Iridium: The Satellites No One Wanted

Imagine starting a business by investing $5 billion and then watching it all fall apart because you couldn’t come up with $5 million. In the crudest sense, that’s what’s happened to Iridium, the would-be satellite-telephone service that saw its last hope for salvation die Friday when Craig McCaw, the cell-phone pioneer who was contemplating acquiring Iridium, said he was no longer interested in the company. Today, the company lost access to $5 million in emergency financing it had gotten as part of a bankruptcy-court deal, and unless something happens very soon, there are going to be a lot of completely useless satellites orbiting the earth.

Of course, even the $5 million wouldn’t have saved Iridium. It needed to be bought by McCaw, but even at a fire-sale price he apparently couldn’t figure out how to make the business work. What’s startling about that is that the initial investors in Iridium, above all Motorola, which designed and built most of the system and still owns a sizable chunk of the company, thought the satellite-phone business was so good that it could justify that initial $5 billion investment. And now McCaw is essentially saying that he doesn’t think it can justify even a couple of hundred million dollars (which is a rough guess of what he would have had to pay).

The picture may be a little more complicated than this, since if Iridium does finally get put to sleep, it will sell off its assets, including the satellites and the ground stations with which they communicate, and McCaw may end up bidding on those. But what happened to Iridium is an example of how a good story cannot make up for a bad business model, and also evidence that hard assets really are sometimes worth almost less than nothing.

The Iridium story, after all, was a terrific one. You were going to be able to talk from anywhere in the world to anywhere in the world. This was a global phone for a global economy. Iridium’s ads showed people taking calls while tramping through the Arctic and sailing in the Pacific. The big problem was that even today there are very few people tramping through the Arctic, and even those that are aren’t placing lots of calls. Iridium initially projected that it would have more than a million subscribers by this point. It now has about 50,000.

And the 50,000 subscribers are not by any stretch all happy, either, since one of the interesting things Iridium discovered is that even the preposterously rich don’t like paying preposterous prices–like the $7 a minute they were paying in some places when the service launched–for a product like phone service. It’s difficult to understand why Iridium had to discover this at a time when calling prices are dropping all over the globe. But the company built its business model around a completely unrealistic set of prices and a completely unrealistic set of projections about how many people would be willing to pay those prices. As a result–and unlike its chief competitor, Globalstar–Iridium built a system that was economically unjustifiable, because all of the assumptions that had gone into it were flawed. Actually, “flawed” isn’t really the right word. “Wrong” is.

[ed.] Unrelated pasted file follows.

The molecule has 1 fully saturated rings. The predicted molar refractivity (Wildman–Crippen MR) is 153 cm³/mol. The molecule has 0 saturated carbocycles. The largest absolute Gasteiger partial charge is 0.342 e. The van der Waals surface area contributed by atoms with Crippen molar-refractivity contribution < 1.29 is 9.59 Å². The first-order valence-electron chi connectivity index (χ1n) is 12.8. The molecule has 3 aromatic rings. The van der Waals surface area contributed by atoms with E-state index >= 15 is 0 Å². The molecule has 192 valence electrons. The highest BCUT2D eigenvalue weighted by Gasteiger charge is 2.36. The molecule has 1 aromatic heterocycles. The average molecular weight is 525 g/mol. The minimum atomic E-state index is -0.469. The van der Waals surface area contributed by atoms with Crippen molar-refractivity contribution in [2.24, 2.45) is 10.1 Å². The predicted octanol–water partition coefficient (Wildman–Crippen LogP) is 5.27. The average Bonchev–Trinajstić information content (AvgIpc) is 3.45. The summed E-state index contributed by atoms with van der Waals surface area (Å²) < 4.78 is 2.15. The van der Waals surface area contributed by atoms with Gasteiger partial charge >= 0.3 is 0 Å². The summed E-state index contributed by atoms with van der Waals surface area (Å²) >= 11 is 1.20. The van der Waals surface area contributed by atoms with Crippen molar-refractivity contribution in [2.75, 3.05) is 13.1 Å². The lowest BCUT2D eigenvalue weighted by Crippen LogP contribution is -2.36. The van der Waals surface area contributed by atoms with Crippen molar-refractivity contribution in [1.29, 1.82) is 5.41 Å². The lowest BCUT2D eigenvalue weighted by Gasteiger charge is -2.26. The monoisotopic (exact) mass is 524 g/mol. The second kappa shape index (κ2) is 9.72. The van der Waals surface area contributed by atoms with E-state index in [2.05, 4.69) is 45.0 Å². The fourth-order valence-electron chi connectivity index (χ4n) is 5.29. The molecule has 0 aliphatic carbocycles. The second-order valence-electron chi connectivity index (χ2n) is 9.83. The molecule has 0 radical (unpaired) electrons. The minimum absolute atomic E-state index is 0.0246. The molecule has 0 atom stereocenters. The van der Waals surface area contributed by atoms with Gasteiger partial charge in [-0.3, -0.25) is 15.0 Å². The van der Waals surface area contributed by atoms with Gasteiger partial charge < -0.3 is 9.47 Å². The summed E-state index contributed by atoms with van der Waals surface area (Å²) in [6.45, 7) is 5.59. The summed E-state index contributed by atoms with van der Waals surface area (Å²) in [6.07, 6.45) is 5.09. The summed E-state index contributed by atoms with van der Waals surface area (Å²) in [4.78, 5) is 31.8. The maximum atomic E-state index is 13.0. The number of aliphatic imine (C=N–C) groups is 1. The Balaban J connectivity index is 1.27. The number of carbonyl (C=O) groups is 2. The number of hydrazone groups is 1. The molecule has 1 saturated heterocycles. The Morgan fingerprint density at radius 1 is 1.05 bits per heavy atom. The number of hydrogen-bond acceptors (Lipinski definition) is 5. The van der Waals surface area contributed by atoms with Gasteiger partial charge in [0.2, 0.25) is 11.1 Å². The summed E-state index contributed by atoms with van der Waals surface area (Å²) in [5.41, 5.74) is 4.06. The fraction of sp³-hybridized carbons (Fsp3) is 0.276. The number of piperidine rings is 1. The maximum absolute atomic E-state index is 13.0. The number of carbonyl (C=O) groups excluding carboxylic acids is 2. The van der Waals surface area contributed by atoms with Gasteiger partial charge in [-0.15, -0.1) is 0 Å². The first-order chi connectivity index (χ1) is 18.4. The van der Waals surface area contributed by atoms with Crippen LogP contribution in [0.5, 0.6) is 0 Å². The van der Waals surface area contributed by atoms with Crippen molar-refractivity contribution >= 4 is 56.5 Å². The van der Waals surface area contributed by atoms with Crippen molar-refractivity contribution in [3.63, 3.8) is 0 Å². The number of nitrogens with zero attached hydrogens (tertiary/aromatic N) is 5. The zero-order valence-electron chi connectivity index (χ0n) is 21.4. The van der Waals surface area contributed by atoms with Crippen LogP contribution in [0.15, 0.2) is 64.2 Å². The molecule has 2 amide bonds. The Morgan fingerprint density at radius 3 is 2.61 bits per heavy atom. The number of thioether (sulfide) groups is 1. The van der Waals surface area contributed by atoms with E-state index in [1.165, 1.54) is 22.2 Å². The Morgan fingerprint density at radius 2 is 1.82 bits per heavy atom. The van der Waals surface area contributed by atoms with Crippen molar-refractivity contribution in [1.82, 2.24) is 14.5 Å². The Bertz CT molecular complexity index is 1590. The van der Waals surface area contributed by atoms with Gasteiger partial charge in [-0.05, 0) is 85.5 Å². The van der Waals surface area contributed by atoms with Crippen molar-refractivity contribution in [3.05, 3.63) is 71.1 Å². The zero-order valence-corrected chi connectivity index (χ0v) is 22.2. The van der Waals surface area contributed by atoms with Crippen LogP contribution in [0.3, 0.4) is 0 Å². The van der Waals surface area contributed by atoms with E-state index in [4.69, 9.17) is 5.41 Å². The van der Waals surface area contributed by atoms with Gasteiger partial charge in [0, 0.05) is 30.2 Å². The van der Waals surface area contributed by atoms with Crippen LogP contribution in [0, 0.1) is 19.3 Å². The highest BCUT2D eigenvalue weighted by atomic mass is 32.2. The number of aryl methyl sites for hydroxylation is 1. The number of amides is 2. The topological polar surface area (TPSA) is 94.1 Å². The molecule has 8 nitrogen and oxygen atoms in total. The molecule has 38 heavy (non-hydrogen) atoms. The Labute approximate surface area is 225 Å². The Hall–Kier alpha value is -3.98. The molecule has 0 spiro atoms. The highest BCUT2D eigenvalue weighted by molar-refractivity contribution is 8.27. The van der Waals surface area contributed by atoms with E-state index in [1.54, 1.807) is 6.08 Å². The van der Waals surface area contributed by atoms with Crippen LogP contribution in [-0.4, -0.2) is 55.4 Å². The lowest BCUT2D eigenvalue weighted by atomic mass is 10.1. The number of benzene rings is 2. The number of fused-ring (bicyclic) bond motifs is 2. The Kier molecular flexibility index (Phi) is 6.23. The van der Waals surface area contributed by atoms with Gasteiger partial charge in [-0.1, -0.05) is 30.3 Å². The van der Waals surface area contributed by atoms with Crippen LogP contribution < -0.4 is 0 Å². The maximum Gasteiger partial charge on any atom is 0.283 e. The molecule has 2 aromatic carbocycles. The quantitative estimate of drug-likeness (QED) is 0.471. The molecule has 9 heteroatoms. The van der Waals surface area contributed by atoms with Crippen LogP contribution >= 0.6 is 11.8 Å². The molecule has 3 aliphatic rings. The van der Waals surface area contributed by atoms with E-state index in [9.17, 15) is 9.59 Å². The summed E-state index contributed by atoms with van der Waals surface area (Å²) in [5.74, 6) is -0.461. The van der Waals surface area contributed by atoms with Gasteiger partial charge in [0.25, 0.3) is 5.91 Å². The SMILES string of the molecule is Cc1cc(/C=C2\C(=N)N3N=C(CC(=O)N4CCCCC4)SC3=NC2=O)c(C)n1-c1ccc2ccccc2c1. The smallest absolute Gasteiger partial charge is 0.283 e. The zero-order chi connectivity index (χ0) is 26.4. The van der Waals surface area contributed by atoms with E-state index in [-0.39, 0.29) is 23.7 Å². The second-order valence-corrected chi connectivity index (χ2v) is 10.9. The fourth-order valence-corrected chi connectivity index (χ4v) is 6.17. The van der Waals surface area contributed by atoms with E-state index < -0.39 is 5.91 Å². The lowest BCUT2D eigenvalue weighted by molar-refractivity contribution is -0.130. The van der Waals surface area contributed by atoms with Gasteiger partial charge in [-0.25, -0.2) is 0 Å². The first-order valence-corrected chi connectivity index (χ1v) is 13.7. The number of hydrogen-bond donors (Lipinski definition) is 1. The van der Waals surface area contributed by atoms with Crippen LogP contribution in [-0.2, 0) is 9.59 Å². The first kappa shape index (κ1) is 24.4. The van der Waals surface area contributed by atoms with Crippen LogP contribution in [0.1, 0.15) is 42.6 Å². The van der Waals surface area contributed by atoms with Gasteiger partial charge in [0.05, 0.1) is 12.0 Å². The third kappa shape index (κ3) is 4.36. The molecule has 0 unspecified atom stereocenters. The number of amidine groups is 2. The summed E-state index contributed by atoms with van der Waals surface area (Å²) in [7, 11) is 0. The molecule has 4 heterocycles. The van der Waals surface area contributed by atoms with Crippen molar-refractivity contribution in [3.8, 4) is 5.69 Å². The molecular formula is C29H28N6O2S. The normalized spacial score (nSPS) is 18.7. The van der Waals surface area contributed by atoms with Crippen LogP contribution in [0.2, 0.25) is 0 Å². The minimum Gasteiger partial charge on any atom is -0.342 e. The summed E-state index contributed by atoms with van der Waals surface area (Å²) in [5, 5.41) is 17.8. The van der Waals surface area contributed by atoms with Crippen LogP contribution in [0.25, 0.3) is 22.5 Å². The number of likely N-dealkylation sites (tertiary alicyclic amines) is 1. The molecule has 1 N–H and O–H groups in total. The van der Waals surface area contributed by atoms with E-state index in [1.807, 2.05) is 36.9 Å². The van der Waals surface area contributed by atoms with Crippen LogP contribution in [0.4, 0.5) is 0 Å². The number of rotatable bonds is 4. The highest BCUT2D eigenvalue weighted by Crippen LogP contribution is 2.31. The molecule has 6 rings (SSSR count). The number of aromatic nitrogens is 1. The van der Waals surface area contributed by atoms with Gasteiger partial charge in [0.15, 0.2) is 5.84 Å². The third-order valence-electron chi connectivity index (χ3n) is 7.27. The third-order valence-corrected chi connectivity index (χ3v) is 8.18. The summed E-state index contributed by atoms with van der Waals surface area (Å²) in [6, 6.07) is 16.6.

Even now, it seems hard to believe that people can actually make $5 billion mistakes, but that is precisely what the investors in Iridium did. At the same time, there’s something telling about McCaw’s decision to walk away. As the stock prices of many New Economy companies have soared while the stocks of companies in old-line businesses have stayed flat, one of the recurring criticisms of the way the market is valuing companies is that investors no longer understand the value of hard assets. How can all of General Motors’ factories, the argument goes, be worth less than JDS Uniphase’s technology?

On the one hand, there’s something just empirically flawed about this take on the New Economy, since in fact capital investment and spending are at historically high levels and have been for most of this decade. So, in one sense what we really need is probably just a redefinition of the word “hard.” But in another sense, it is of course true that New Economy companies have more invested in intellectual/technological capital than in assembly lines. The mistake is believing that because the assets seem “soft,” so too are the stock-market valuations. Because the central fact that’s at issue here is that factories are expensive. Not just expensive to build but also expensive to keep running. So, too, are Iridium’s satellites. In other words, you have to keep investing a lot of money in hard assets in order to make profits, and that means they are less valuable–because less productive–than a soft asset like, say, the code for Microsoft Word. This doesn’t mean that all hard assets are bad. (Just take a look at Intel’s performance, or Toyota’s for that matter, to see that.) But it does mean that the mere fact of their existence does not make them valuable. It may be hard to believe that you could have satellites in the sky that no one wants. But just drive by the steel mills of Gary, Ind., and this will all make a lot more sense.